Olympic training: facing the demons
Published on June 9th, 2022
Olympic 49erFX sailors face some of the toughest racing conditions, and these do indeed make them stronger. US Sailing Team 49erFX athletes Stephanie Roble and Maggie Shea conquered their Palma demons with a strong performance at this year’s stormy Trofeo Princesa Sofía Olympic classes regatta in Mallorca.
It’s blowing 25 knots off the land from the northeast. Thick, dark clouds block the sun and bring the cold to the Trofeo Princesa Sofía regatta in Spain, the first European event of our 2022 Olympic calendar. My cheeks and hands are freezing, and my 4/3 wetsuit is soaked. I haven’t been in a wetsuit this thick in years, so moving around the boat is difficult.
The wind is crazy puffy and shifty, and it feels like survival conditions at times. I have some nervous and excited butterflies in my stomach knowing that the racing is going to be intense. I have no idea what to expect from ourselves or the fleet. Welcome to Palma, I think to myself. Damn, it’s cold out here.
My teammate, Maggie Shea, and I call these survival days “meerkat racing,” where I need to be “head out of the boat” upwind and downwind to see what crazy puffs and shifts are coming our way. The No. 1 priority is keeping the rig in the air. It’s just us against the boat, but we both love these crazy days.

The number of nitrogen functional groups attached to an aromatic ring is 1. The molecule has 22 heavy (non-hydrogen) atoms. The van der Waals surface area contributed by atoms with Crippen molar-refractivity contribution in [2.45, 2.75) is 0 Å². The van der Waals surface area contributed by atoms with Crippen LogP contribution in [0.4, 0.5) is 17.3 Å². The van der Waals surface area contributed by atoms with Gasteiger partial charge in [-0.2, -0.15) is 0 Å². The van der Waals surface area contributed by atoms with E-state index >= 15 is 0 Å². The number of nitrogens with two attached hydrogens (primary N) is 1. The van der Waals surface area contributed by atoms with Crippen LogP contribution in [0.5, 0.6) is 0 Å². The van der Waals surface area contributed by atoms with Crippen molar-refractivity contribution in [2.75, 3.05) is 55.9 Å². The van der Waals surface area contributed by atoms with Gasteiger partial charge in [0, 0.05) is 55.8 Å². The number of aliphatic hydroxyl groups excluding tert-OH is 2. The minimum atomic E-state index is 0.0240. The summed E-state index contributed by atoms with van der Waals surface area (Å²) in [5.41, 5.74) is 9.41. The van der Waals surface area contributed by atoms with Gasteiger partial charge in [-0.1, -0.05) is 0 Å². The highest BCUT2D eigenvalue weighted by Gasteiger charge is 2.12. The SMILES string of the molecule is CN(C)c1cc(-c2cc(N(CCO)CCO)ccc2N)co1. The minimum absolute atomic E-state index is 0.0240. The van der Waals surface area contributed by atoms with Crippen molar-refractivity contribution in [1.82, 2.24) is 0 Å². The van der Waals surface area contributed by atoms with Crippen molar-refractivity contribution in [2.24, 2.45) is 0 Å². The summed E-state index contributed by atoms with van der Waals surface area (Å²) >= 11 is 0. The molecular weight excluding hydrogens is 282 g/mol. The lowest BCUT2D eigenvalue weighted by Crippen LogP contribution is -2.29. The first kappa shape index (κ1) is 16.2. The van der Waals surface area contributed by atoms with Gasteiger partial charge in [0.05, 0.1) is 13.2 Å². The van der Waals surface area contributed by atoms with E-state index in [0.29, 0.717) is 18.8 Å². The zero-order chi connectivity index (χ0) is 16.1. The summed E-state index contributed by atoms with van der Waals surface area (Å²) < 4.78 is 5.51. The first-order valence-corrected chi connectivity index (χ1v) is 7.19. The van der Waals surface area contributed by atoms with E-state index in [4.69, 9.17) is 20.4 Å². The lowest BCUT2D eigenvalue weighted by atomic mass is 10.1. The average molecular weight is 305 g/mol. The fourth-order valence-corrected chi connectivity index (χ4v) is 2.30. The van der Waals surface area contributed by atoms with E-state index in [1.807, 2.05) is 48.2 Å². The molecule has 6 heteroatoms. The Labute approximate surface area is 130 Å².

For the first race, we decide we like the left side of the racecourse and the pin is favored. We set up for a pin start, and although there is chaos around us, we focus on our boat control and distance to the line. We are about to start our first race of the Paris 2024 campaign in our favorite conditions, windy offshore, just like the Midwestern lakes we both grew up on.
We have a great start, and after one minute of being locked into speed, I look over my shoulder and see we’re punched out on the fleet. “Great start, great mode,” I tell Maggie. “If we get headed with pressure, let’s tack. We can tack and clear the fleet no problem.”
I know we’ve both looked over our shoulders and seen that once we complete our tack onto port we will be winning the race. These are the moments that live in my mind forever.
We win the race by a large margin, only to learn we were OCS, by inches. We flush that race and frustration knowing we are fast, have good boathandling and love these conditions. We continue on to race two and round the weather mark in the top three, but while setting the spinnaker, we were forced into a capsize by another team, causing us to finish 12th. That’s a lot of points in the first two qualifying races of a 12-race series, but our goal is not the results, so I reset my mind for race three, which we go out and win. – Full story